The unexpected angle that made for the perfect story
January 7, 2016
It’s a great feeling when a media opportunity comes together perfectly and makes for an even better story than anticipated.
That was definitely the case with the first shipment of wind turbine components from the Siemens site in Hull.
This was the latest major milestone for the Siemens investment, as it signalled the start of the first project for the new Hull facilities, and was clearly a newsworthy event.
But the timing was unpredictable, as the huge Sea Challenger wind turbine installation vessel could only sail at high water and when weather conditions in port and at sea allowed. There was every possibility this would be after dark.
As it was, I got word late on Wednesday afternoon that the ship would depart early the next morning, allowing just enough time to alert the media to the opportunity. Even then, it was touch and go whether we would be able to get the media party on site, equipped with PPE and given a safety induction in time to capture the big moment.
Barry Denness watches as the Sea Challenger sets sail from Siemens on the Humber, for the Dudgeon offshore wind farm off the Norfolk coast.
The Sea Challenger, a jack-up ship specially designed for installing offshore wind turbines.
The Sea Challenger sets sail for the Dudgeon offshore wind farm off the Norfolk coast.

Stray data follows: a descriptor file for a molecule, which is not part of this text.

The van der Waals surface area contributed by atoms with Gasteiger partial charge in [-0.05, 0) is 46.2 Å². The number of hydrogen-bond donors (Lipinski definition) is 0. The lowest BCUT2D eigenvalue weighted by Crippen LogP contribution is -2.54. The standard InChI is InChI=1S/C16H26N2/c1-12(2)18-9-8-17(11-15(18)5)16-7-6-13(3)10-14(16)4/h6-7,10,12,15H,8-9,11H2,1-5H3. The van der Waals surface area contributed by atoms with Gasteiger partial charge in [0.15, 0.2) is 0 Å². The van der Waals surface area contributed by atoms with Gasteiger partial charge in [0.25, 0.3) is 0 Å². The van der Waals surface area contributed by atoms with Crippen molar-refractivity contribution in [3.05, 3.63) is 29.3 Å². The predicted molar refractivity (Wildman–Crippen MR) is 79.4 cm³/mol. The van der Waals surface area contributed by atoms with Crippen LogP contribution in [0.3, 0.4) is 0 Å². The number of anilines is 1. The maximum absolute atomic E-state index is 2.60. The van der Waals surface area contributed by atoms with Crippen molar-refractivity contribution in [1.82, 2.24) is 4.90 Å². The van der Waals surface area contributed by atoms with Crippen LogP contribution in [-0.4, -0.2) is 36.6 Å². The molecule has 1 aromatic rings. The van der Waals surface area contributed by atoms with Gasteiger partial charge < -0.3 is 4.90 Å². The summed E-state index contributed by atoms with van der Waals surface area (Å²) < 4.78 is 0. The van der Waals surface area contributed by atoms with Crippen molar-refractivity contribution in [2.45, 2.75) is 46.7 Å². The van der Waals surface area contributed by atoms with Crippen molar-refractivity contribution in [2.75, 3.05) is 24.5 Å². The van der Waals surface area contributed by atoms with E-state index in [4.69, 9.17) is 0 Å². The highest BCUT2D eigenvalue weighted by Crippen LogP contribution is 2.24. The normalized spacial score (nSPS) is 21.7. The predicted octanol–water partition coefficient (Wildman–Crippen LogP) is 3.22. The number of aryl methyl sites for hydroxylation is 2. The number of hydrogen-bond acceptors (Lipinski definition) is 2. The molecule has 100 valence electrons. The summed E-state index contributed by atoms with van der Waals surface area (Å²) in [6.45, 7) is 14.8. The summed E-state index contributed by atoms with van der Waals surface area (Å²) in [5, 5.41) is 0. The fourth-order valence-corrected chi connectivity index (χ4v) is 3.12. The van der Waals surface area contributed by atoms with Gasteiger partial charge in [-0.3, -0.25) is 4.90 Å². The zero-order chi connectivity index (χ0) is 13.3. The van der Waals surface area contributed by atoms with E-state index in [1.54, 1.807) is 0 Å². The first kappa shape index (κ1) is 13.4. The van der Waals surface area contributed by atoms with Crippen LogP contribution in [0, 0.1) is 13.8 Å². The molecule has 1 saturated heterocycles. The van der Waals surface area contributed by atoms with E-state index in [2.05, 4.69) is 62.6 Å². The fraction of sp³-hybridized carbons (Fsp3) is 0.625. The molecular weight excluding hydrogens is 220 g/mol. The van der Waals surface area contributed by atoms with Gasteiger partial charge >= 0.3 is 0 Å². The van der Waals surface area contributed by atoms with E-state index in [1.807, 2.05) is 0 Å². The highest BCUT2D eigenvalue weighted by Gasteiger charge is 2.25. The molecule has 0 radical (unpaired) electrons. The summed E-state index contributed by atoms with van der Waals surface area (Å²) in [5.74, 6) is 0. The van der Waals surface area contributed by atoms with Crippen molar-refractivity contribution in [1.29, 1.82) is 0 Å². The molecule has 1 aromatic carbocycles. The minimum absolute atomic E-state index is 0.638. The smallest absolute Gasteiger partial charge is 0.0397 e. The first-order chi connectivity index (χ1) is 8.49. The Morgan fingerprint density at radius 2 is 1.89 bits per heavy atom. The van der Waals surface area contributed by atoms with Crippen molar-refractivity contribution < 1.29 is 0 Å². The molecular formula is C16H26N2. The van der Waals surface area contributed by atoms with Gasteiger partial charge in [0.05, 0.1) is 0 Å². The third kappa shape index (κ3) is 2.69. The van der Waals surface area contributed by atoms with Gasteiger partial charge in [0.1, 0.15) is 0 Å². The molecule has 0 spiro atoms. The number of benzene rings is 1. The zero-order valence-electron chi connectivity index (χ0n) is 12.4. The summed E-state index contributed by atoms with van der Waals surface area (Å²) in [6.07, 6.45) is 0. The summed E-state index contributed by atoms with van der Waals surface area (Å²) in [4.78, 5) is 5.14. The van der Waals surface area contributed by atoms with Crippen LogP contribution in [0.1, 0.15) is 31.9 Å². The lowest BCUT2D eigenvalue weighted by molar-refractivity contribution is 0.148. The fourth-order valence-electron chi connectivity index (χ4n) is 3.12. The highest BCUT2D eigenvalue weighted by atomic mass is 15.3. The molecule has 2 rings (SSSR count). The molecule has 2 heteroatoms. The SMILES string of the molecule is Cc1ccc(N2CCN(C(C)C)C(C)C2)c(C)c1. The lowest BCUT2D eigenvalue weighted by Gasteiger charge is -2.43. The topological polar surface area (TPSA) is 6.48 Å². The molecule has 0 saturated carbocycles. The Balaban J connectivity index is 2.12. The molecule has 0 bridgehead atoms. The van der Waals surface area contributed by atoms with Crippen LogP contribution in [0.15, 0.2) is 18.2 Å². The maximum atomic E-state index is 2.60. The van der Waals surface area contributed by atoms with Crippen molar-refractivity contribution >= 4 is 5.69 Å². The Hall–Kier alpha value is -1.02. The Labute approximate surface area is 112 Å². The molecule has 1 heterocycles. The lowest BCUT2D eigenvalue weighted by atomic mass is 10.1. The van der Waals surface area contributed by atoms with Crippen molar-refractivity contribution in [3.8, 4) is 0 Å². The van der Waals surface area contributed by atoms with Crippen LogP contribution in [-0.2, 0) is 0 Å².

As it turned out, the timing was perfect, with the Sea Challenger leaving the new harbour at around 10.15 on Thursday morning, in bright sunshine and on calm waters.
The huge vessel steaming up the Humber, loaded with 5,000 tonnes of turbine components and associated equipment, made for an amazing sight as well as superb pictures and film footage.
The added extra for me and the journalists covering the story was the discovery that the Siemens spokesperson, Barry Denness, had a fantastic personal link with Hull’s maritime heritage.
Unbeknown to me, Barry, the Head of Port Operations for Siemens in Hull, is the son of Mary Denness, one of the so-called “Headscarf Revolutionaries” who led a successful campaign for safety measures for Hull’s trawlermen after the Triple Trawler Tragedy in the 1960s.
All credit to Hull Daily Mail reporter Angus Young for unearthing that angle, by immediately asking Barry if he was any relation to the campaigner – a great example of the value of experience and local knowledge.
The media interviews also highlighted how Barry has switched from decommissioning in the North Sea oil and gas industry to the burgeoning green energy sector.
It all added up to a superb demonstration of Siemens’ local credentials and relevance to Hull’s heritage, as well as how the company is leading the transition from fossil fuels to green energy.
Despite making his media debut, Barry put in a starring performance in interviews with press, radio and TV journalists. He was confident, authoritative, authentic and passionate – everything you would want from an interviewee.
So the media opportunity turned out perfectly and produced extensive and excellent media coverage. And, as so often in my work for Siemens, it was a privilege to be part of a historic milestone for the company and the city of Hull.